* Remove hardcoded class attribute from tacos:Table. 
* Easier way for defining ajax exception and stale-session pages. 
* Enhance AjaxDirectServiceEncoder for ever prettier ajax urls.  

* Corrected links to tapestry’s component docs. 


Just released the first version of nbtapestrysupport.

It provides:

  • Hyperlink support in Tapestry configuration files for class names, files and libraries… CTRL+click everywhere!!!
  • Autocomplete in Tapestry configuration files for class names, files and others
  • Templates for new Tapestry files

Download the 2 nbms, then install the generic module first and then the tapestry module.


Implementing a Firefox Plugin for Tapestry’s Reset Service

Implementing a Firefox Plugin for Tapestry’s Reset Service
Actually, i decided to make this a greasemonkey script, instead of a full FF plugin…

So, here’s the process:

  • 12:25. Install greasemonkey. ( http://greasemonkey.mozdev.org/ )
  • 12:27 Restart Firefox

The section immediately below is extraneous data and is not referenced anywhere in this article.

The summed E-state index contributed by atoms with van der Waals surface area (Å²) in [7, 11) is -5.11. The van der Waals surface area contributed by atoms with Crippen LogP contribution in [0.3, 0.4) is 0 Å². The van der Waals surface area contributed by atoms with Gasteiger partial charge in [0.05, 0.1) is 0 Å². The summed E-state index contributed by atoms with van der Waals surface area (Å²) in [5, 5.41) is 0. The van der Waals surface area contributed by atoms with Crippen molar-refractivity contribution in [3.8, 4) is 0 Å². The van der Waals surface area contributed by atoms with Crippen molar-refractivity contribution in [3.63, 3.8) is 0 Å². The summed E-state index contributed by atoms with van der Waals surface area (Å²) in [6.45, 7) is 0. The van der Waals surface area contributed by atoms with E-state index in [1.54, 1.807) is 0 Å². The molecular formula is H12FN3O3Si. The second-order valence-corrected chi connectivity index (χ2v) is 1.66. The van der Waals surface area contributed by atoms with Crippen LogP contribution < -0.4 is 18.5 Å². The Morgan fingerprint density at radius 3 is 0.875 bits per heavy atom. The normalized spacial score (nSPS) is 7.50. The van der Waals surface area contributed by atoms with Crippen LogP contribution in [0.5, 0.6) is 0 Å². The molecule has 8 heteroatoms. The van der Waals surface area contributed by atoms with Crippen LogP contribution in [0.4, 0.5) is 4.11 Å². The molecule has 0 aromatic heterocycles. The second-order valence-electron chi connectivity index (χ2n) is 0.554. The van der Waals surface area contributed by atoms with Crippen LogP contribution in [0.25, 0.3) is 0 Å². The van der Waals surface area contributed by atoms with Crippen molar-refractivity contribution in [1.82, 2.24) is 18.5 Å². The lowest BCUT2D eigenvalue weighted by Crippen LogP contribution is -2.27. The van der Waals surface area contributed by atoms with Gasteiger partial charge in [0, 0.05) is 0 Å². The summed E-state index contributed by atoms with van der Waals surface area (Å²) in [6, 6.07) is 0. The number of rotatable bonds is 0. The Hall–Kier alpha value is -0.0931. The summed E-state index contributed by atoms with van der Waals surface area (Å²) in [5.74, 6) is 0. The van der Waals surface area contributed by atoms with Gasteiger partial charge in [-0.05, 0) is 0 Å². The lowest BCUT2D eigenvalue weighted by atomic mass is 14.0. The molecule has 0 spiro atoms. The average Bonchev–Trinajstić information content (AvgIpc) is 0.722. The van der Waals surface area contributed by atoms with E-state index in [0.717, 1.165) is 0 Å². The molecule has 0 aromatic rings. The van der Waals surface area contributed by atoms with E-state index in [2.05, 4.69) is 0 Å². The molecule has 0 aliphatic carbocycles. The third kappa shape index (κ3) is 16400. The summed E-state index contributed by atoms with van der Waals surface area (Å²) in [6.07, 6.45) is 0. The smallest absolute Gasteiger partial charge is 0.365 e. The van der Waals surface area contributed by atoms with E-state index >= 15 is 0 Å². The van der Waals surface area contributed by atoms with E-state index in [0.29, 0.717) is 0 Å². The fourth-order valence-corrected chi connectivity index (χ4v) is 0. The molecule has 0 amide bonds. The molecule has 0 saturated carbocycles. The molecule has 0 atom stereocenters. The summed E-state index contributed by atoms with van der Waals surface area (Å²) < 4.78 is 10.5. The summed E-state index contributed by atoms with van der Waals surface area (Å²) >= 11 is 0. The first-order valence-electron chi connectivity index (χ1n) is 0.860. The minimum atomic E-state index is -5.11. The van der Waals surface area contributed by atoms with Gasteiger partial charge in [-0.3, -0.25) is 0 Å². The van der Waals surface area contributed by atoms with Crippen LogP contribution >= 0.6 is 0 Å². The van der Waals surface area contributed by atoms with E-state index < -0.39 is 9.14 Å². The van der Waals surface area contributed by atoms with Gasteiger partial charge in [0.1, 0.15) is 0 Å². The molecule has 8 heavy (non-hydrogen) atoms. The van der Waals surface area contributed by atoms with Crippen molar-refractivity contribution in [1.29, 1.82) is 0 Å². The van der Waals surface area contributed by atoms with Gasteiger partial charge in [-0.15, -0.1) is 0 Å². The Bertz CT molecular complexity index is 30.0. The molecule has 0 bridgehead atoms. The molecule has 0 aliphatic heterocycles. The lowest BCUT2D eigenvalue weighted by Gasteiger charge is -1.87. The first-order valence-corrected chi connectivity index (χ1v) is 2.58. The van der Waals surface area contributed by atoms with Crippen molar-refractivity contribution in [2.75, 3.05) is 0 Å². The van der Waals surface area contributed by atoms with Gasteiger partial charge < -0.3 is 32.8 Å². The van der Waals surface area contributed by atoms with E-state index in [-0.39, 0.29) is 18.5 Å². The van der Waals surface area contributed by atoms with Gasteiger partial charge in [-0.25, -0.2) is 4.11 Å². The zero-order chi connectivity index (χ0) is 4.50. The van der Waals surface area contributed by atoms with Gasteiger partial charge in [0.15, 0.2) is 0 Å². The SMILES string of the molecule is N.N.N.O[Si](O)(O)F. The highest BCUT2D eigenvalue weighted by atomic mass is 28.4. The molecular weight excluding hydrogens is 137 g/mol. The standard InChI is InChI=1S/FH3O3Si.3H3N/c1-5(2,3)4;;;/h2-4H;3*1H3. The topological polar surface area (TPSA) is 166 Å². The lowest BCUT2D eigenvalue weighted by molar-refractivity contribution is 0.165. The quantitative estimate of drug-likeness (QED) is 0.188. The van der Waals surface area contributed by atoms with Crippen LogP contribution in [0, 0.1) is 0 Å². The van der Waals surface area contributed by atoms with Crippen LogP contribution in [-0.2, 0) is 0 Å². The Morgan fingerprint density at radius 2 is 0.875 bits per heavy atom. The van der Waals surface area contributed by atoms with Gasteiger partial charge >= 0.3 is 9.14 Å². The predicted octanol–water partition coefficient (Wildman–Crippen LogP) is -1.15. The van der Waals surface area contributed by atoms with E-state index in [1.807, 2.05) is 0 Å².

• 12:28 Search for a good tutorial on writing greasemonkey scripts.
  • 12:32 Hmm, http://greasemonkey.mozdev.org/authoring.html is a starting point, as is the http://mozdev.elliptic.fr/greasemonkey/linkify.user.js example.
  • 12:33 Create a file named tapestry.user.js somewhere. Open it up in an editor and also in FF. Make your changes in the editor, refresh in FF and click on install to use it.
  • 12:37 After the first hello world examples, let’s create something that adds an absolute positioned div in the current page, containing a static link for the moment.
  • 12:41 I used document.createElement(‘div’) to create the div and document.getElementsByTagName(“body”)[0].appendChild(resetDiv) to add it in the dom.
  • 12:44 I can write links in the div… with the ugly way (hope Jesse isn’t reading this), i.e. resetDiv.innerHTML='<a href=”…”>Cool</a>’
  • 12:45 location.href gives us the current url. we’ll have to hack it a bit to contruct a valid Tapestry reset url. For now, we’ll keep the url from the beggining to the last occurance of slash ‘/’ and append app?service=reset&page=Home afterwards.
  • 12:50 Done! Here’s the result.

Remember to configure the script so that it’s active only on the pages you want. Further updates might:

  • Recognize Tapestry sites and auto-enable the plugin.
  • Recognize and use the current page so that you won’t get redirected to Home.
  • Use better styling for the added div… It should be on the top of the page, with absolute positioning and semi-transparent.
  • See if this also works in Tapestry 3.

So, watch out for an update on this!

P.S.1 You have to enable Tapestry’s reset service for this to work.